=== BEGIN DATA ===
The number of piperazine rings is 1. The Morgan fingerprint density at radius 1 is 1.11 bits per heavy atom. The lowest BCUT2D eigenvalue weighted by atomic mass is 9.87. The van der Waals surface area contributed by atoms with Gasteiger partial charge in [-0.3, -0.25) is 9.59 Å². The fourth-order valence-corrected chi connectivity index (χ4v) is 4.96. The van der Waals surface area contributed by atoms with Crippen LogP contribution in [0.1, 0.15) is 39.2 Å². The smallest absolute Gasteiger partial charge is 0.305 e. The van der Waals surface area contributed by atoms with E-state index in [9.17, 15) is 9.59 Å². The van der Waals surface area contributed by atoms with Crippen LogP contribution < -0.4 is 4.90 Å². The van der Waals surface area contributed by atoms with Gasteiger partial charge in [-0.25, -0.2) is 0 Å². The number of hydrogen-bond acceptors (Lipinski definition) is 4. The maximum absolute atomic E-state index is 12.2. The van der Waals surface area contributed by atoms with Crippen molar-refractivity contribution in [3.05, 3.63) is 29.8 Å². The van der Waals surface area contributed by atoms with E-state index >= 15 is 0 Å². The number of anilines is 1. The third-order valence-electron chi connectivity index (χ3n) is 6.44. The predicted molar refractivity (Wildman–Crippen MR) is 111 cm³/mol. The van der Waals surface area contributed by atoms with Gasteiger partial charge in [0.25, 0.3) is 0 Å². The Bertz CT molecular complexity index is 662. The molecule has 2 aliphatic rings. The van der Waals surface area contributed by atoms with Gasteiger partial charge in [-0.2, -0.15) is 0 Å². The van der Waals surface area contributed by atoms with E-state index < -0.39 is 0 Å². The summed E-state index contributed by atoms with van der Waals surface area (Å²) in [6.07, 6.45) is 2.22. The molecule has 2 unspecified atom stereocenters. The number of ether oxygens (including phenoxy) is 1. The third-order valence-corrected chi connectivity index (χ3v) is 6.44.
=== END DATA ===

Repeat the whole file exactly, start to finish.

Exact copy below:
The number of piperazine rings is 1. The Morgan fingerprint density at radius 1 is 1.11 bits per heavy atom. The lowest BCUT2D eigenvalue weighted by atomic mass is 9.87. The van der Waals surface area contributed by atoms with Gasteiger partial charge in [-0.3, -0.25) is 9.59 Å². The fourth-order valence-corrected chi connectivity index (χ4v) is 4.96. The van der Waals surface area contributed by atoms with Crippen LogP contribution in [0.1, 0.15) is 39.2 Å². The smallest absolute Gasteiger partial charge is 0.305 e. The van der Waals surface area contributed by atoms with E-state index in [9.17, 15) is 9.59 Å². The van der Waals surface area contributed by atoms with Crippen LogP contribution < -0.4 is 4.90 Å². The van der Waals surface area contributed by atoms with Gasteiger partial charge in [-0.25, -0.2) is 0 Å². The number of hydrogen-bond acceptors (Lipinski definition) is 4. The maximum absolute atomic E-state index is 12.2. The van der Waals surface area contributed by atoms with Crippen molar-refractivity contribution in [3.05, 3.63) is 29.8 Å². The van der Waals surface area contributed by atoms with E-state index >= 15 is 0 Å². The number of anilines is 1. The third-order valence-electron chi connectivity index (χ3n) is 6.44. The predicted molar refractivity (Wildman–Crippen MR) is 111 cm³/mol. The van der Waals surface area contributed by atoms with Gasteiger partial charge in [0.25, 0.3) is 0 Å². The Bertz CT molecular complexity index is 662. The molecule has 2 aliphatic rings. The van der Waals surface area contributed by atoms with Gasteiger partial charge in [-0.2, -0.15) is 0 Å². The van der Waals surface area contributed by atoms with E-state index < -0.39 is 0 Å². The summed E-state index contributed by atoms with van der Waals surface area (Å²) in [6.07, 6.45) is 2.22. The molecule has 2 unspecified atom stereocenters. The number of ether oxygens (including phenoxy) is 1. The third-order valence-corrected chi connectivity index (χ3v) is 6.44.